Similar to Fig. 5 but only using clusters with at least 6 members in the high precision sample. UMAP projections of the stars colouring the real clusters (right), and the groups found by HDBSCAN (left). The stars highlighted in black circles are those recovered in a group with at least 40% homogeneity and completeness (those in boldface in Table 3).

Table 3.

Same as Table 2, but with the results of the HDBSCAN run on the clusters with six or more members in the high-precision sample (see also Fig. 6).

In this experiment, four out of the five recovered clusters were also recovered when the full high-precision sample was used, and with similar completeness and homogeneity scores. As an additional group, three out of the six stars of NGC 6940 are recovered in the H10, mixed with two stars from two other clusters. Most of the clusters that were recovered in Sect 4.3 but that do not appear here have fewer than six members and are not part of the current experiment (Ruprecht 147, NGC 188, NGC 6819, UBC 3). We wish to highlight that of the three clusters with more stars in the sample (NGC 6705 has 12 stars, NGC 2099 has 10 stars, and IC 4756 has 9 stars), only NGC 6705 is recovered as a successful HDBSCAN group. The stars of the other two are split among the different identified groups, most of them in the H12, which gathers the central region of the UMAP distribution in Fig. 6. Again, the successful groups are in general those that are at the edges of the distribution.

We have further tried to run the algorithm using min_cluster_size = 3 instead of 2, as we set in Sect. 4.3. This would also be a consistent choice to allow the recovery of half of the cluster members with the fewest number stars (which now is 6 instead of 4). This configuration finds 9 groups instead of 13, but the clusters that are successfully recovered are the same as the previous test (Table 3) and with equal homogeneities and completeness.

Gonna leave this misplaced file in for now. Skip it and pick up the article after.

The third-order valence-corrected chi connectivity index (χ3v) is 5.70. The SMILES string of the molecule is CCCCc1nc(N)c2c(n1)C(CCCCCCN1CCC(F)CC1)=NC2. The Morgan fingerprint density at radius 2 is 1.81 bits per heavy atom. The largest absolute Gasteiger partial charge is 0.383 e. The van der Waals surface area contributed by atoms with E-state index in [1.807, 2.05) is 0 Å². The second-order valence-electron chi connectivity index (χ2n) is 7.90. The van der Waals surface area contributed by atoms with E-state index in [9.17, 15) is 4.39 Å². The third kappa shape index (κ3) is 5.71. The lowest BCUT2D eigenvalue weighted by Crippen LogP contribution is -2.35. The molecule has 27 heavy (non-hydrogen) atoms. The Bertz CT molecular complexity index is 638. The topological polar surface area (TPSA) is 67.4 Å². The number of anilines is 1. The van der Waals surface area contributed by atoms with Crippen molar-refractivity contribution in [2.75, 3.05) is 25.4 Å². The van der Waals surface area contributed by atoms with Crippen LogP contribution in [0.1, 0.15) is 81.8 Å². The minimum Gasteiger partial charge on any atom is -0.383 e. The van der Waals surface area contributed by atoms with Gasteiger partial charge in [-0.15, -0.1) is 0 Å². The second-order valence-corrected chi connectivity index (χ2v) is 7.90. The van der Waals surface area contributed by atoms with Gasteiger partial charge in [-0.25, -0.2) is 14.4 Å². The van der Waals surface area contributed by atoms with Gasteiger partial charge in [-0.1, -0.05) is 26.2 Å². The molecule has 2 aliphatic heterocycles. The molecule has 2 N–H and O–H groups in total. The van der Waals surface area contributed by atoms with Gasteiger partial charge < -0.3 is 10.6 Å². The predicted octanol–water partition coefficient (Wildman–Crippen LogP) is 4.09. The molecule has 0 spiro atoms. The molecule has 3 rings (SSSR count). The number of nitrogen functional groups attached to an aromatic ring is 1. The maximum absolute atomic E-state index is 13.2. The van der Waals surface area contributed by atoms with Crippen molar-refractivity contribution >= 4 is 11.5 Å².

We also tried to perform the same test using only the clusters with seven or more members. This cut drastically reduces the number of clusters to five, with a total of 44 stars. In this case, at a 40% threshold on homogeneity and completeness, we recover four clusters (RF40 = 80%), and at a 70% threshold, we still only recover one case NGC 6705 (RF70 = 20%). Again, we recover one group that represents the central part of the distribution, as shown in Figs. 5 and 6, with a balanced mixture of stars from IC 4756 and NGC 752. However, we recall that this is a highly unrealistic case of a sample of only a few clusters, which is probably not statistically significant. Even in this case, we can only recover one cluster with at least 70% on completeness and homogeneity.

5. Finding known clusters in the APOGEE DR16 RC sample

We now investigate the possibility of finding known clusters in a large dataset for a blind strong chemical tagging experiment with field stars, as designed by Price-Jones & Bovy (2019). We used the APOGEE DR16 RC sample, described in detail in Sect. 2, which contains 16 193 stars. This is the most adequate catalogue for our purpose because it contains a large number of stars with good-quality abundances in a very small bin in the HR diagram, so that systematic abundance trends due to the evolutionary state are minimised. This therefore mimics the selection of stars for the clusters in Casamiquela et al. (2021) that we used in Sect. 4.

APOGEE DR16 contains several cluster members. We used the list of observed stars from the 71 high-quality clusters selected by Donor et al. (2020), which were selected using Gaia DR2 proper motions and APOGEE radial velocities and [Fe/H]. We cross-matched this table with the APOGEE DR16 RC sample, and we kept only the clusters for which four or more stars were also present in the membership analysis of Cantat-Gaudin et al. (2018). This selected only four clusters: NGC 188 (4 stars), NGC 2682 (5 stars), NGC 6791 (6 stars), and NGC 6819 (11 stars). All the selected stars have a probability of membership of at least 0.7 in Cantat-Gaudin et al. (2018).